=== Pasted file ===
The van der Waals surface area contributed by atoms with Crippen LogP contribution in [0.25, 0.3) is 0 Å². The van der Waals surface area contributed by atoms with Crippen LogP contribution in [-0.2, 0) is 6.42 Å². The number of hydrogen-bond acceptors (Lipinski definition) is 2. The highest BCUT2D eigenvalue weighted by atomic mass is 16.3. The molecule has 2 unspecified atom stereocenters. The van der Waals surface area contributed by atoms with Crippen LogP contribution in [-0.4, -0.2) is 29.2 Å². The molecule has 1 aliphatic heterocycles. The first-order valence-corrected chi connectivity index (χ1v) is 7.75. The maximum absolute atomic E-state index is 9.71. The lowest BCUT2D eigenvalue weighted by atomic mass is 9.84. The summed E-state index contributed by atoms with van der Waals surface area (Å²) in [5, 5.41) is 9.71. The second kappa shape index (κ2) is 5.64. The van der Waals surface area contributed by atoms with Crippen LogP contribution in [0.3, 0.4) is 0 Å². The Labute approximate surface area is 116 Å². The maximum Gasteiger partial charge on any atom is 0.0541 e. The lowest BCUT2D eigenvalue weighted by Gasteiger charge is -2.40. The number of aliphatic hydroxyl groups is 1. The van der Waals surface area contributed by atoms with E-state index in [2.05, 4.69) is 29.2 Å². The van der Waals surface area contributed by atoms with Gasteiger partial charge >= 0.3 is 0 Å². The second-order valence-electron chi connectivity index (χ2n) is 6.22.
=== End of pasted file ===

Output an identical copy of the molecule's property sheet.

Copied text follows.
The van der Waals surface area contributed by atoms with Crippen LogP contribution in [0.25, 0.3) is 0 Å². The van der Waals surface area contributed by atoms with Crippen LogP contribution in [-0.2, 0) is 6.42 Å². The number of hydrogen-bond acceptors (Lipinski definition) is 2. The highest BCUT2D eigenvalue weighted by atomic mass is 16.3. The molecule has 2 unspecified atom stereocenters. The van der Waals surface area contributed by atoms with Crippen LogP contribution in [-0.4, -0.2) is 29.2 Å². The molecule has 1 aliphatic heterocycles. The first-order valence-corrected chi connectivity index (χ1v) is 7.75. The maximum absolute atomic E-state index is 9.71. The lowest BCUT2D eigenvalue weighted by atomic mass is 9.84. The summed E-state index contributed by atoms with van der Waals surface area (Å²) in [5, 5.41) is 9.71. The second kappa shape index (κ2) is 5.64. The van der Waals surface area contributed by atoms with Crippen LogP contribution in [0.3, 0.4) is 0 Å². The Labute approximate surface area is 116 Å². The maximum Gasteiger partial charge on any atom is 0.0541 e. The lowest BCUT2D eigenvalue weighted by Gasteiger charge is -2.40. The number of aliphatic hydroxyl groups is 1. The van der Waals surface area contributed by atoms with E-state index in [2.05, 4.69) is 29.2 Å². The van der Waals surface area contributed by atoms with Gasteiger partial charge >= 0.3 is 0 Å². The second-order valence-electron chi connectivity index (χ2n) is 6.22.